At this point, Alison reappeared with the steaks. Cooked simply in a dry skillet, we tasted their 10-month and 12-month hung fillet steaks, plus a sirloin, with a Co-op steak to start, for comparison. There was a small amount of gristle in the Co-op steak, which Robin thought may be due to stress from a change in diet. The Hardiesmill steaks were much softer, with a flavour that filled the whole mouth. Robin explained that a slight minerality around the tonsils was the unique flavour of the Hardiesmill beef, deriving from the terroir.

 

We visited the butchery to get a seam filleting demonstration from Brian the butcher. This method of cutting up the animal involves cutting along the muscle rather than the bone, to produce more steaks than stewing cuts and sausages.

 

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Our trip to the abattoir wasn’t quite as gory as I was expecting. It hasn’t actually opened yet. After four and a half years, the abattoir is 90 per cent ready and pristine white. Alison explained that they had to go to the Arctic Circle to find this unit. I first became aware of the importance of the local abattoir, and the lack of them around, when we went on our trip to the Isle of Mull. Robin told us that the ideal for beef has not yet been met anywhere in the world, but that this is what they are hoping to achieve by having an abattoir situated on their farm. Animals can be walked in one at a time, with the slaughterperson staying with them throughout the process, which will take around 45 minutes (in comparison, 60 cattle per hour go through a large-scale abattoir). This could then be re-branded ‘ethical Scotch beef’.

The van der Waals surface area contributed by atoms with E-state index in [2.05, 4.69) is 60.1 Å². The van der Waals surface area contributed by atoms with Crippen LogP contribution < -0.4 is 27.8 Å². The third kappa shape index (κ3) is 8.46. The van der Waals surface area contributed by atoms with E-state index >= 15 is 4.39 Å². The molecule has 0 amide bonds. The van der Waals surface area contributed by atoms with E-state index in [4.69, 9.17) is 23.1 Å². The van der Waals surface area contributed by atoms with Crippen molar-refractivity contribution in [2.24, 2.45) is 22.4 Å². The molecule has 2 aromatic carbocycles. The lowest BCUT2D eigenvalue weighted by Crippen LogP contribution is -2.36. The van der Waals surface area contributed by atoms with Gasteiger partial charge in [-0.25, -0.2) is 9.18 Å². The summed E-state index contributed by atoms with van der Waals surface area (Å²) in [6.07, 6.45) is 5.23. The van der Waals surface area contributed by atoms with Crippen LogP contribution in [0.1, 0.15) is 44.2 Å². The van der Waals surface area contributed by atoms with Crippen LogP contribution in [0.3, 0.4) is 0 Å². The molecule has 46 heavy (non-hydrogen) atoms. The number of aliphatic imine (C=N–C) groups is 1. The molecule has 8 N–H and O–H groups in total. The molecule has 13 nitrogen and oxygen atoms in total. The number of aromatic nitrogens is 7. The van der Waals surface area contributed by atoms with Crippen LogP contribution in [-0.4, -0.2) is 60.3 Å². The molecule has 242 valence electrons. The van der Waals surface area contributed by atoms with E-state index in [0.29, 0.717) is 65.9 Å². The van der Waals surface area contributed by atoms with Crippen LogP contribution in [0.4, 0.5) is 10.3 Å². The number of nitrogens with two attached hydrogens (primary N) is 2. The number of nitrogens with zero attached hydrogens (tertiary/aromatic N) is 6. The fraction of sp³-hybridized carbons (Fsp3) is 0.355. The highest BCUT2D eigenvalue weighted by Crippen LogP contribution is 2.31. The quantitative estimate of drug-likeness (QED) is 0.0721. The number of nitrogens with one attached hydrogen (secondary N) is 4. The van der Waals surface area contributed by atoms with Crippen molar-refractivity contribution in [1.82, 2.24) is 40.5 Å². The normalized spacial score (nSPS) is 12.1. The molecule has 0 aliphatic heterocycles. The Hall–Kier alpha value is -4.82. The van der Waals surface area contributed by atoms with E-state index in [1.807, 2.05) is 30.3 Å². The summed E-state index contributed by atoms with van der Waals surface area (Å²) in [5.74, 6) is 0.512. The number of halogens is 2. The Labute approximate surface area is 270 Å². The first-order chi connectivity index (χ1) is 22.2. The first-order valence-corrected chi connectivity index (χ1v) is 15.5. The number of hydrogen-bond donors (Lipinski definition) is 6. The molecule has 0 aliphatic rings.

Take a look at Netflix’s Steak (R)evolution, which features Hardiesmill Place as well as Glengorm Castle, which we visited on the Isle of Mull, to discover more about the search for the world’s best steak.

 

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Tuesday 27th February

 

Investigating the system: Field trip day 2

 

On Tuesday, we had a rather timely trip to the Tesco distribution centre, the day before the snow hit and the panic-buying of milk and bread began.

 

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The tri-climate site contains an ambient grocery section, a chilled area for fresh foods, and a freezer. We began in the monumental grocery room. Little trucks and forklifts, all operated by drivers, whizzed around the aisles, dropping off goods from suppliers and picking up items for the stores. Accuracy teams check the orders, before they leave the warehouse in cages packed into trailers. We travelled through to the fresh foods area, and on to the -21-degree freezer.

 

 

After a tour of the main warehouse, we walked to the building dealing with waste disposal, where trays and cages come back to be washed after deliveries. Food waste can become animal feed or fuel, or go into the compacter for landfill. There is a bread compacter, and a machine to turn waste cardboard into bales, which go to China to be recycled.

 

 

Back in the main building, we sat down to listen to some big numbers. We were informed that the warehouse is the size of 74 Olympic-sized swimming pools, and could contain 209 Boeing 747s. They have over 2000 employees, and deliver to 321 stores. Each week, £40 million of stock transfers through the site, and £39,000 is spent on heating and lighting. They service one-third of the UK land mass and travel 270,000 miles by road per week. Pretty impressive, but, as we saw a couple of days later, it’s a system that can be completely flawed by a day of heavy snow.

 

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The surprise for the day, and an absolute must for the food systems module, we headed to McDonald’s for lunch. Split into ‘families’ of four, we were given £20 and some vouchers from the newspaper to spend as we liked. We were able to buy an awful lot of food that didn’t really fill us up, and produced a ridiculous amount of waste.